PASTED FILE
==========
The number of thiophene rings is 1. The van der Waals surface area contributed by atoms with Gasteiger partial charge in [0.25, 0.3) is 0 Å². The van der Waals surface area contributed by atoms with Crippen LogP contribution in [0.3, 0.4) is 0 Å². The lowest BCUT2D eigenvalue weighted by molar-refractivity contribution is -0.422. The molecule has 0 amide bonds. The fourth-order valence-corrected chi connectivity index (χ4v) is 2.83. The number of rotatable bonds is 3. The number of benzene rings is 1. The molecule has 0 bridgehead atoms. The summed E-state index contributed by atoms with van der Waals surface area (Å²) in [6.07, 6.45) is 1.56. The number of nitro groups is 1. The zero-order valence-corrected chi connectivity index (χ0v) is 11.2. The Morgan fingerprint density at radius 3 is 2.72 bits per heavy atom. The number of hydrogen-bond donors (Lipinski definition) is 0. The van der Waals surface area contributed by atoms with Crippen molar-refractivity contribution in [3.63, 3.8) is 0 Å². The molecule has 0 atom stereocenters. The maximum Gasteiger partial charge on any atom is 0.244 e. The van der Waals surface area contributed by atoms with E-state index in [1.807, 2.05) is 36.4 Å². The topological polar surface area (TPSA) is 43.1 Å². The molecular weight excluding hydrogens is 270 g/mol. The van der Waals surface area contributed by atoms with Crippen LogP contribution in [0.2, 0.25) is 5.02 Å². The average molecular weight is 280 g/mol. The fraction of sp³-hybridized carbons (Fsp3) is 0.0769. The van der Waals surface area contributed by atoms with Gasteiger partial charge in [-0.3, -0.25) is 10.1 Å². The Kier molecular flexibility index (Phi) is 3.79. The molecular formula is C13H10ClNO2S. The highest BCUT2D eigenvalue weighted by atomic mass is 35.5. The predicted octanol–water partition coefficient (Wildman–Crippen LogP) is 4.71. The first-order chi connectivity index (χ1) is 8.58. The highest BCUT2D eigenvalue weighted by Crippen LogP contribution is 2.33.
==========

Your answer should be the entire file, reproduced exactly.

The number of thiophene rings is 1. The van der Waals surface area contributed by atoms with Gasteiger partial charge in [0.25, 0.3) is 0 Å². The van der Waals surface area contributed by atoms with Crippen LogP contribution in [0.3, 0.4) is 0 Å². The lowest BCUT2D eigenvalue weighted by molar-refractivity contribution is -0.422. The molecule has 0 amide bonds. The fourth-order valence-corrected chi connectivity index (χ4v) is 2.83. The number of rotatable bonds is 3. The number of benzene rings is 1. The molecule has 0 bridgehead atoms. The summed E-state index contributed by atoms with van der Waals surface area (Å²) in [6.07, 6.45) is 1.56. The number of nitro groups is 1. The zero-order valence-corrected chi connectivity index (χ0v) is 11.2. The Morgan fingerprint density at radius 3 is 2.72 bits per heavy atom. The number of hydrogen-bond donors (Lipinski definition) is 0. The van der Waals surface area contributed by atoms with Crippen molar-refractivity contribution in [3.63, 3.8) is 0 Å². The molecule has 0 atom stereocenters. The maximum Gasteiger partial charge on any atom is 0.244 e. The van der Waals surface area contributed by atoms with E-state index in [1.807, 2.05) is 36.4 Å². The topological polar surface area (TPSA) is 43.1 Å². The molecular weight excluding hydrogens is 270 g/mol. The van der Waals surface area contributed by atoms with Crippen LogP contribution in [0.2, 0.25) is 5.02 Å². The average molecular weight is 280 g/mol. The fraction of sp³-hybridized carbons (Fsp3) is 0.0769. The van der Waals surface area contributed by atoms with Gasteiger partial charge in [-0.3, -0.25) is 10.1 Å². The Kier molecular flexibility index (Phi) is 3.79. The molecular formula is C13H10ClNO2S. The highest BCUT2D eigenvalue weighted by atomic mass is 35.5. The predicted octanol–water partition coefficient (Wildman–Crippen LogP) is 4.71. The first-order chi connectivity index (χ1) is 8.58. The highest BCUT2D eigenvalue weighted by Crippen LogP contribution is 2.33.